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Obsolescence, How It Affects Everything We Buy...

July 2nd 2014
By: Acquarone

If you are a home owner you will probably be aware of planned obsolescence or built-in obsolescence, it can affect anything from your white goods to print cartridges. It’s a predicted fault which is put in at the manufacturing stage to make sure that you will need to replace an item after a certain amount of use or when fashion depicts.  

This process has been used for years around the globe and started with the Phoebus Cartel, which included among others, Osram, Philips and General Electric between 1924 and 1939. They signed an agreement to ensure that they manufactured light bulbs that had a planned obsolescence, which resulted in light bulbs lasting for 1000 hours rather than 2500 hours, enabling them to lower the costs of manufacturing and increase their sales.

Other manufacturing companies also introduced this process, such as General Motors, who convinced car owners to replace their car every year to keep up with the latest fashion trends. By the late 1950’s planned obsolescence was used widely in the manufacturing process either with products that are designed to break easily or go out of fashion.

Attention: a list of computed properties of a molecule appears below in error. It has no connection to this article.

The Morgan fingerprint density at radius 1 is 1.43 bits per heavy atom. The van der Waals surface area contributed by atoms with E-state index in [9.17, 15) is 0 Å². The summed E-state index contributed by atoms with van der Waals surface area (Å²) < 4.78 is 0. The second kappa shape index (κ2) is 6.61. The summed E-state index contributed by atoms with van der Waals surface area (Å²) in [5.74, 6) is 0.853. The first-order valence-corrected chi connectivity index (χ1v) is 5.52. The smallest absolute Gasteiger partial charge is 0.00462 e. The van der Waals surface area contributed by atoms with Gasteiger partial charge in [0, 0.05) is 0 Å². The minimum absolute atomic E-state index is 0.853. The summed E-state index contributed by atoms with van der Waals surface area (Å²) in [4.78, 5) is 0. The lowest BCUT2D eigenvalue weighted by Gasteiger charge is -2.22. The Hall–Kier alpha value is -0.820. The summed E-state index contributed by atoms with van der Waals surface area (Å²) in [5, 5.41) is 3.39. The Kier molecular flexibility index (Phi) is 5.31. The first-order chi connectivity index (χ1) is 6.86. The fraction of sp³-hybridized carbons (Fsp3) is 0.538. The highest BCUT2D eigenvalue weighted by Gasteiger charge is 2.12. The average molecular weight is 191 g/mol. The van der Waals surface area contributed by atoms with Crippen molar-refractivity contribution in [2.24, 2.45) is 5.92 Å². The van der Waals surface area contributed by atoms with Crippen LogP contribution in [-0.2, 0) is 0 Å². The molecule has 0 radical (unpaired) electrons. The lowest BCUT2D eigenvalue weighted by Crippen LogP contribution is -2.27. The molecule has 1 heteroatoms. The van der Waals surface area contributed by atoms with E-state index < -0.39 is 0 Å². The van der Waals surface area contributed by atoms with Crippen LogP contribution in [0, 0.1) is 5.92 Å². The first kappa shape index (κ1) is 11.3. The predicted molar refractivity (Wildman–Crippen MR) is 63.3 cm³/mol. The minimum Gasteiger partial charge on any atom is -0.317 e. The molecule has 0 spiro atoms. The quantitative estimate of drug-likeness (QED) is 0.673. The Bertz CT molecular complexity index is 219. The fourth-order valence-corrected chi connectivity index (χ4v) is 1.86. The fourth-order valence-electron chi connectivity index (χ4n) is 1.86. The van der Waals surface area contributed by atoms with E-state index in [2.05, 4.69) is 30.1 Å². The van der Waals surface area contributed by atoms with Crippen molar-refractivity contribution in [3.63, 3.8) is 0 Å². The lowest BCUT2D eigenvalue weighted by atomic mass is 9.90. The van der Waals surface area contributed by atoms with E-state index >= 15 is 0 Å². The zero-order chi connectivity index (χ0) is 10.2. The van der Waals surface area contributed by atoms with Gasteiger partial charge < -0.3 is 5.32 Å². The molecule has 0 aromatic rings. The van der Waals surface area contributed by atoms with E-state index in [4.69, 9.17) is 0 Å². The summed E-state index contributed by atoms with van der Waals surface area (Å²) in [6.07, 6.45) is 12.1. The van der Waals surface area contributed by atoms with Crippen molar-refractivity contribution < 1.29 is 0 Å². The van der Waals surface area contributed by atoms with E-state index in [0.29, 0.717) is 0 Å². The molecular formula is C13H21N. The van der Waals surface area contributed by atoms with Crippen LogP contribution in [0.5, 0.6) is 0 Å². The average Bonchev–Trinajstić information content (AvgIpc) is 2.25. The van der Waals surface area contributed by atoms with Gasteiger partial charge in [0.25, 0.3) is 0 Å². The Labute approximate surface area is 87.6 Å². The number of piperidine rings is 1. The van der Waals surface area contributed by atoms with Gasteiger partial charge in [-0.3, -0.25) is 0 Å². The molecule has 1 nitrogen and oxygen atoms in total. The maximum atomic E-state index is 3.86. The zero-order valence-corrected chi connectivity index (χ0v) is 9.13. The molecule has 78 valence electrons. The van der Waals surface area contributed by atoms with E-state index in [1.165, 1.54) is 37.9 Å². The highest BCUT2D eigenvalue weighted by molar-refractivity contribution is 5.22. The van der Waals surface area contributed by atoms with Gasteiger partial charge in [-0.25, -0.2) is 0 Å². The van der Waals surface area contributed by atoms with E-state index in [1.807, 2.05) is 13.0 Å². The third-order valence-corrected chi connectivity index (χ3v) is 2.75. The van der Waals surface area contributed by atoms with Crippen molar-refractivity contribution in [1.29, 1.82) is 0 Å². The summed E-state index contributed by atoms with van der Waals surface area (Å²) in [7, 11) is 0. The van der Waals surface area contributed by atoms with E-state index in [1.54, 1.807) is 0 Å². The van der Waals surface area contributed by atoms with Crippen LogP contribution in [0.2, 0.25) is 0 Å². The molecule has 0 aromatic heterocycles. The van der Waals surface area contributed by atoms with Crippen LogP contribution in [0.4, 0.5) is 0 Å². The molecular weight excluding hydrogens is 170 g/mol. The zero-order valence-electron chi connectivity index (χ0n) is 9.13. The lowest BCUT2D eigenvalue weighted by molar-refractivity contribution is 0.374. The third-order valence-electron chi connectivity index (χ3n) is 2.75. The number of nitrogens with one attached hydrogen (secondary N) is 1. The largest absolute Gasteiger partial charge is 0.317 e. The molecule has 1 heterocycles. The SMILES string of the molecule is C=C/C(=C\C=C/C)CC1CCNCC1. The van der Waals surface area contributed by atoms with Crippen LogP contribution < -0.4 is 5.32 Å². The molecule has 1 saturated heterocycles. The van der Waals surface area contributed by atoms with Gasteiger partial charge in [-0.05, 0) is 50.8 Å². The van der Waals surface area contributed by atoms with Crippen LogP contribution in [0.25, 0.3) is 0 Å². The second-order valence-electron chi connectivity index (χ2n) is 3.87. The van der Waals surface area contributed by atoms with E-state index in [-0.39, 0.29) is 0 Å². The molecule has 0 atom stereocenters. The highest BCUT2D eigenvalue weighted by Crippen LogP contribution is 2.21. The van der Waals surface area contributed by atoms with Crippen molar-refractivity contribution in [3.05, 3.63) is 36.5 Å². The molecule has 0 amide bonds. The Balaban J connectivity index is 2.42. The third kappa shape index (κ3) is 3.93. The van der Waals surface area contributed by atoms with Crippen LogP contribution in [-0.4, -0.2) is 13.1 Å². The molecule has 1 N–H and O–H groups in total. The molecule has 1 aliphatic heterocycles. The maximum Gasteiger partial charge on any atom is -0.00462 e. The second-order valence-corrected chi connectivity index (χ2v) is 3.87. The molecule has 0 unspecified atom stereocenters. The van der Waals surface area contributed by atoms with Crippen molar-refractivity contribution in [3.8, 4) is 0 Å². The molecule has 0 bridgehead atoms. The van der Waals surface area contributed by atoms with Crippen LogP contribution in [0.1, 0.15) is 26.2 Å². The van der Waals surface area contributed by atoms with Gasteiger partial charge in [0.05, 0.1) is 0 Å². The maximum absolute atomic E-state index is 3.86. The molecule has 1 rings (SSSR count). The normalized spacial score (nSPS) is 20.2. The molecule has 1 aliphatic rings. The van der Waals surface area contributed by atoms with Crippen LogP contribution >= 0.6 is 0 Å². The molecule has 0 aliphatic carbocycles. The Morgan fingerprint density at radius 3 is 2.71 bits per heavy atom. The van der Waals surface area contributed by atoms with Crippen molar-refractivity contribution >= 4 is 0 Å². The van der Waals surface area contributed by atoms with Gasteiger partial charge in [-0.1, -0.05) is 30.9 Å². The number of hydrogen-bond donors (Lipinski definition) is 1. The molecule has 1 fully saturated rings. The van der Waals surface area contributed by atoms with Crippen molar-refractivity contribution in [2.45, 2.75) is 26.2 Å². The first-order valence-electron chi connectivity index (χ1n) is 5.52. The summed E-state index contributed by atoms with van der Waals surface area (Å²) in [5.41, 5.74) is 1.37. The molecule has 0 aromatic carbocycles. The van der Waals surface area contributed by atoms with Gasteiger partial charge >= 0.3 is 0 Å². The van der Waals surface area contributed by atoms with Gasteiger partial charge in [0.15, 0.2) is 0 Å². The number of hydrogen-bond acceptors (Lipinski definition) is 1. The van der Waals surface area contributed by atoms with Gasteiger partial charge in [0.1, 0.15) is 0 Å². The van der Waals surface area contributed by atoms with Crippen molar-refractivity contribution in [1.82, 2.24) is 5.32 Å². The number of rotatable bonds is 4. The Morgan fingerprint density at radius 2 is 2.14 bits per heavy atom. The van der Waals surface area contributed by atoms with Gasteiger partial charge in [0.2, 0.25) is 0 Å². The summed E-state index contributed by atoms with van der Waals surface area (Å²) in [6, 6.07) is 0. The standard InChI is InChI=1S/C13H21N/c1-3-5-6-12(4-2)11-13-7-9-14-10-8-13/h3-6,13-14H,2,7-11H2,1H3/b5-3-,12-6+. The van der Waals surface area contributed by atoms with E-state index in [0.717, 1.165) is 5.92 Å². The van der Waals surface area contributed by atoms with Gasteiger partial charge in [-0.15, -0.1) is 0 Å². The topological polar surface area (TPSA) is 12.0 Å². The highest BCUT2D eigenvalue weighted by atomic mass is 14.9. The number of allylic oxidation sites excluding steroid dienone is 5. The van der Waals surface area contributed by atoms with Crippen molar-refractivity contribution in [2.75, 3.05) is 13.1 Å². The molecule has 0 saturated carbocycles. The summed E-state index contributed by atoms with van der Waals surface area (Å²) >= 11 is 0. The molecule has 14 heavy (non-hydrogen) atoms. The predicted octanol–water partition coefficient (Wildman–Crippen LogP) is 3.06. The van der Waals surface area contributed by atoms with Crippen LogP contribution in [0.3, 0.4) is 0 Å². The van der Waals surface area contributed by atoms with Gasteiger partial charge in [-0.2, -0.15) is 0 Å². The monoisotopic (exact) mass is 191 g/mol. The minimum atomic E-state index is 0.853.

As homeowners, we are constantly bombarded with the latest must-haves encouraging us to part with our hard earned cash on every turn, increasing consumption, which seems to keep the wheels of the economy turning in the Western world.

However in a time of global over consumption, should it be acceptable that manufacturers can legally continue to use planned obsolescence or built-in obsolescence? As a nation we have never been more aware of the global impact our over consumption is having on the environment, and with spending power on the decrease, perhaps it’s time to question the morality of obsolescence within our society. We would love to hear your views about designed manufacturing faults and whether you have found ways in your every day lives to increase the duration of your goods?